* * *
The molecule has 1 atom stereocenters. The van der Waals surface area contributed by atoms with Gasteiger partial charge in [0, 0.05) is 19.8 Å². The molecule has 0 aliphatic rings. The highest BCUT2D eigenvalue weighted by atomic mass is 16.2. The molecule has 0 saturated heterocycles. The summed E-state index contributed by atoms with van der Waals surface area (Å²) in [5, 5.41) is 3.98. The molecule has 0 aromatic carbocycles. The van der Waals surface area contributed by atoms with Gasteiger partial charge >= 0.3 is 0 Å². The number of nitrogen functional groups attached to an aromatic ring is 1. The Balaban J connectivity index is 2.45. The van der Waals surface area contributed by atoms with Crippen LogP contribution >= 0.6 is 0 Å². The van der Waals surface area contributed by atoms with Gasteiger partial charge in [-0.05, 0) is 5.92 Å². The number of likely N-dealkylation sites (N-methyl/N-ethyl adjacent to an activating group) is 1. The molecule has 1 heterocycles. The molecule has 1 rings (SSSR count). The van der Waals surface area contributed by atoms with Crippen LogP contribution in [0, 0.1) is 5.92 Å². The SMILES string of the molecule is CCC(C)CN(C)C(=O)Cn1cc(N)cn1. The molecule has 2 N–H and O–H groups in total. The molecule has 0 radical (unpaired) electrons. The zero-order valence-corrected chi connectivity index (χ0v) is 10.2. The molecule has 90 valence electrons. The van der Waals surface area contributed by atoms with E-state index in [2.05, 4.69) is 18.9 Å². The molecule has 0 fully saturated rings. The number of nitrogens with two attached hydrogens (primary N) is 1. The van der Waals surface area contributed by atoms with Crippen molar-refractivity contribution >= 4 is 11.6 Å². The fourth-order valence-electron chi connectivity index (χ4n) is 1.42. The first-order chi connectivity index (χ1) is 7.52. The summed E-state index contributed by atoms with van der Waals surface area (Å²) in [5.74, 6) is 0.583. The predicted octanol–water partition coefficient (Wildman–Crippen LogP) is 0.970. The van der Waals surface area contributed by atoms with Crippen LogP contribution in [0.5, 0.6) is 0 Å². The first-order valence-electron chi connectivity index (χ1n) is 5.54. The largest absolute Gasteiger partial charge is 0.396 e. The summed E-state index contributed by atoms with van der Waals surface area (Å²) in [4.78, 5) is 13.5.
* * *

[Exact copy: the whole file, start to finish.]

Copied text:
The molecule has 1 atom stereocenters. The van der Waals surface area contributed by atoms with Gasteiger partial charge in [0, 0.05) is 19.8 Å². The molecule has 0 aliphatic rings. The highest BCUT2D eigenvalue weighted by atomic mass is 16.2. The molecule has 0 saturated heterocycles. The summed E-state index contributed by atoms with van der Waals surface area (Å²) in [5, 5.41) is 3.98. The molecule has 0 aromatic carbocycles. The van der Waals surface area contributed by atoms with Gasteiger partial charge >= 0.3 is 0 Å². The number of nitrogen functional groups attached to an aromatic ring is 1. The Balaban J connectivity index is 2.45. The van der Waals surface area contributed by atoms with Crippen LogP contribution >= 0.6 is 0 Å². The van der Waals surface area contributed by atoms with Gasteiger partial charge in [-0.05, 0) is 5.92 Å². The number of likely N-dealkylation sites (N-methyl/N-ethyl adjacent to an activating group) is 1. The molecule has 1 heterocycles. The molecule has 1 rings (SSSR count). The van der Waals surface area contributed by atoms with Crippen LogP contribution in [0, 0.1) is 5.92 Å². The SMILES string of the molecule is CCC(C)CN(C)C(=O)Cn1cc(N)cn1. The molecule has 2 N–H and O–H groups in total. The molecule has 0 radical (unpaired) electrons. The zero-order valence-corrected chi connectivity index (χ0v) is 10.2. The molecule has 90 valence electrons. The van der Waals surface area contributed by atoms with E-state index in [2.05, 4.69) is 18.9 Å². The molecule has 0 fully saturated rings. The number of nitrogens with two attached hydrogens (primary N) is 1. The van der Waals surface area contributed by atoms with Crippen molar-refractivity contribution >= 4 is 11.6 Å². The fourth-order valence-electron chi connectivity index (χ4n) is 1.42. The first-order chi connectivity index (χ1) is 7.52. The summed E-state index contributed by atoms with van der Waals surface area (Å²) in [5.74, 6) is 0.583. The predicted octanol–water partition coefficient (Wildman–Crippen LogP) is 0.970. The van der Waals surface area contributed by atoms with Crippen LogP contribution in [0.5, 0.6) is 0 Å². The first-order valence-electron chi connectivity index (χ1n) is 5.54. The largest absolute Gasteiger partial charge is 0.396 e. The summed E-state index contributed by atoms with van der Waals surface area (Å²) in [4.78, 5) is 13.5.